• Manager to accept responsibility: The proposed relief only applies where a related body corporate of the trustee (the manager) holds an Australian financial services licence authorising it to provide the ongoing dealing and custody services to be provided by the trustee and, under a condition of its licence, the manager agrees to accept responsibility for the acts and omissions of the trustee in providing the relevant financial services as if the trustee were a 'representative' of the manager. The manager is required to enter into a deed poll to indemnify scheme members in respect of certain liabilities for which the trustee is not entitled to be indemnified out of the assets of the scheme (see 'Potentially increased liability for sponsors' below).

It is important to note that, by making the manager responsible for the acts and omissions of the trustee (and by ensuring that the manager is appropriately licensed), ASIC is not exempting the operation of wholesale equity schemes from the licensing provisions of the Corporations Act 2001 (Cth). Rather, ASIC is simply seeking to recognise that sponsors of such schemes (ie the manager, in many cases) may seek to establish a special-purpose company to act as trustee of the scheme (rather than perform that role itself) and that it may not be practical for that special-purpose company to obtain and comply with a licence of its own.

Practical concerns with the policy

While ASIC's identification of the licensing difficulties faced by the sponsors of wholesale equity schemes is to be welcomed, the practical implementation (and usefulness) of the proposed policy is doubtful, as evidenced by the following issues.

Potentially increased liability for sponsors

Perhaps most importantly, the proposed policy (and, indeed, the current relief offered under Class Order 07/74) may result in a sponsor's liability being artificially extended beyond what would typically have been accepted in the past.

As noted above, one of the conditions of the proposed relief is that the manager of the scheme enter into a deed poll, under which the manager indemnifies each member of the scheme in respect of any liability suffered by a member as a result of the trustee's provision of financial services to the member. While the indemnity does not extend to any liability for which the scheme's trustee is entitled to be indemnified out of the assets of the scheme, it means that the manager is required to indemnify members of the scheme for all other liabilities caused by the trustee. This is in contrast to the current industry practice, where it would be unusual for a trustee or manager to directly indemnify scheme members in such circumstances.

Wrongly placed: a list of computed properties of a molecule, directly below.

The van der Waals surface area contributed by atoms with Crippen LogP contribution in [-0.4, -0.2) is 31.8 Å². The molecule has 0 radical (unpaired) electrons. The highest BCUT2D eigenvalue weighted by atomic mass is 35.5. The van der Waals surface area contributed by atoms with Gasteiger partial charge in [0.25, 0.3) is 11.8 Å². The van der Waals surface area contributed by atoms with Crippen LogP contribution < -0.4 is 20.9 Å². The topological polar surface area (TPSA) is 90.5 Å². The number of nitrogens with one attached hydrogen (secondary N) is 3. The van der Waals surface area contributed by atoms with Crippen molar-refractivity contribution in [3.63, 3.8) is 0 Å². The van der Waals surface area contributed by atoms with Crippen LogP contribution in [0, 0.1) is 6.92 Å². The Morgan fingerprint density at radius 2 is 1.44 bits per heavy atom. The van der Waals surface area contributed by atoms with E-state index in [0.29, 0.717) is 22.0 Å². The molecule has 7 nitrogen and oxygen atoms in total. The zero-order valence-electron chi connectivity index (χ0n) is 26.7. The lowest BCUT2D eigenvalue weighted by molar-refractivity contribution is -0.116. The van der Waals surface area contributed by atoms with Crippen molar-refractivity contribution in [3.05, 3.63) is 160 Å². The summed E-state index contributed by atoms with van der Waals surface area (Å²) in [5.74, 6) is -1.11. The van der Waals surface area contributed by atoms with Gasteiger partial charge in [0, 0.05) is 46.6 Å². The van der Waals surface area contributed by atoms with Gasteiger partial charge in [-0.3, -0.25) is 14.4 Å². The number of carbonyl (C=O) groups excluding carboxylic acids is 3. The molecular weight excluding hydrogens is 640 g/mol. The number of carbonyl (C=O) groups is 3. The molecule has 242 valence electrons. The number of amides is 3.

For example, the trust deed for a particular scheme may provide that the trustee is to be indemnified out of the assets of the scheme for all losses or liabilities it suffers, except to the extent that such losses and liabilities arise as a result of the trustee's fraud, negligence or dishonesty. In normal circumstances (ie where the proposed relief is not being relied upon), where the trustee acts with fraud, negligence or dishonesty and it (or the scheme) suffers loss or liability as a result, the trustee would not be entitled to be indemnified for that loss, but neither the trustee nor the manager (if there is one) would contractually agree to indemnify the scheme members for any loss suffered by them or by the scheme (although the trustee and the manager could, of course, still be liable to the scheme members under equity and common law). In contrast, the proposed relief alters this position by requiring the manager to indemnify the members of the scheme for any loss or liability they may suffer in such circumstances, whether or not such loss or liability exceeds the assets of the particular scheme.

We consider the imposition of this obligation as a condition of the relief to be unnecessary, as it alters the standard liability balance currently adopted in the market and significantly diminishes the attractiveness of the proposed relief.

Variation of manager's licence

Of less commercial significance (but of arguably considerable practical difficulty) is the requirement that the manager's Australian financial services licence contains a specific condition (relating to the proposed relief) prior to relying on the relief.